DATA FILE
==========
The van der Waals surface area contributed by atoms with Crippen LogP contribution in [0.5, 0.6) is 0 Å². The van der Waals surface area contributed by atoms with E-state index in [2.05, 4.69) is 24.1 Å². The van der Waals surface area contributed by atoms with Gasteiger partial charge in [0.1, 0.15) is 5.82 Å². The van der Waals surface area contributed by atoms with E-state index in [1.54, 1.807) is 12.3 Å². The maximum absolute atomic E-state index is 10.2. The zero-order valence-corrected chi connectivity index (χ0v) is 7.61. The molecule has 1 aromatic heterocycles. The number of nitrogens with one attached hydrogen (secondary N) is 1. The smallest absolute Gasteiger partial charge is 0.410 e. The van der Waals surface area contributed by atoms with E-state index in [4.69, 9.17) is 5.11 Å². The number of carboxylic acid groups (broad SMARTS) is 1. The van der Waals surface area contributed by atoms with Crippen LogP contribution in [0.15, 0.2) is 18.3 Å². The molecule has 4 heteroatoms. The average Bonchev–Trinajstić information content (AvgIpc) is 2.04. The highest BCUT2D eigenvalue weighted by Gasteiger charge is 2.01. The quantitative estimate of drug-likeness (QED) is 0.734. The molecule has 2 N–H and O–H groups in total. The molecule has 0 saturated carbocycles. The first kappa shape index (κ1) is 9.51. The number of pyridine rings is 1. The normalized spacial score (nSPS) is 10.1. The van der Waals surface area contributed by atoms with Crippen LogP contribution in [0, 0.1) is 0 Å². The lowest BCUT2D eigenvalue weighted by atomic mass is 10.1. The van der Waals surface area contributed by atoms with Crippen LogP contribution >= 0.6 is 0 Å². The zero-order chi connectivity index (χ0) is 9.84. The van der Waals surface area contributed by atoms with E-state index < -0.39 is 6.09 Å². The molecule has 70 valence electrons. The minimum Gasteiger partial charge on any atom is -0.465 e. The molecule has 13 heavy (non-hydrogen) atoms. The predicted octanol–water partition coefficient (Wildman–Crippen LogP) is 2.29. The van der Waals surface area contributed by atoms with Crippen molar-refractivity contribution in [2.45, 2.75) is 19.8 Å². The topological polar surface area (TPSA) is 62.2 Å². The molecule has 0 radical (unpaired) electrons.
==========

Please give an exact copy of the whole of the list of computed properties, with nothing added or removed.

The van der Waals surface area contributed by atoms with Crippen LogP contribution in [0.5, 0.6) is 0 Å². The van der Waals surface area contributed by atoms with E-state index in [2.05, 4.69) is 24.1 Å². The van der Waals surface area contributed by atoms with Gasteiger partial charge in [0.1, 0.15) is 5.82 Å². The van der Waals surface area contributed by atoms with E-state index in [1.54, 1.807) is 12.3 Å². The maximum absolute atomic E-state index is 10.2. The zero-order valence-corrected chi connectivity index (χ0v) is 7.61. The molecule has 1 aromatic heterocycles. The number of nitrogens with one attached hydrogen (secondary N) is 1. The smallest absolute Gasteiger partial charge is 0.410 e. The van der Waals surface area contributed by atoms with E-state index in [4.69, 9.17) is 5.11 Å². The number of carboxylic acid groups (broad SMARTS) is 1. The van der Waals surface area contributed by atoms with Crippen LogP contribution in [0.15, 0.2) is 18.3 Å². The molecule has 4 heteroatoms. The average Bonchev–Trinajstić information content (AvgIpc) is 2.04. The highest BCUT2D eigenvalue weighted by Gasteiger charge is 2.01. The quantitative estimate of drug-likeness (QED) is 0.734. The molecule has 2 N–H and O–H groups in total. The molecule has 0 saturated carbocycles. The first kappa shape index (κ1) is 9.51. The number of pyridine rings is 1. The normalized spacial score (nSPS) is 10.1. The van der Waals surface area contributed by atoms with Crippen LogP contribution in [0, 0.1) is 0 Å². The lowest BCUT2D eigenvalue weighted by atomic mass is 10.1. The van der Waals surface area contributed by atoms with Crippen LogP contribution >= 0.6 is 0 Å². The zero-order chi connectivity index (χ0) is 9.84. The van der Waals surface area contributed by atoms with E-state index < -0.39 is 6.09 Å². The molecule has 70 valence electrons. The minimum Gasteiger partial charge on any atom is -0.465 e. The molecule has 13 heavy (non-hydrogen) atoms. The predicted octanol–water partition coefficient (Wildman–Crippen LogP) is 2.29. The van der Waals surface area contributed by atoms with Crippen molar-refractivity contribution in [2.45, 2.75) is 19.8 Å². The topological polar surface area (TPSA) is 62.2 Å². The molecule has 0 radical (unpaired) electrons.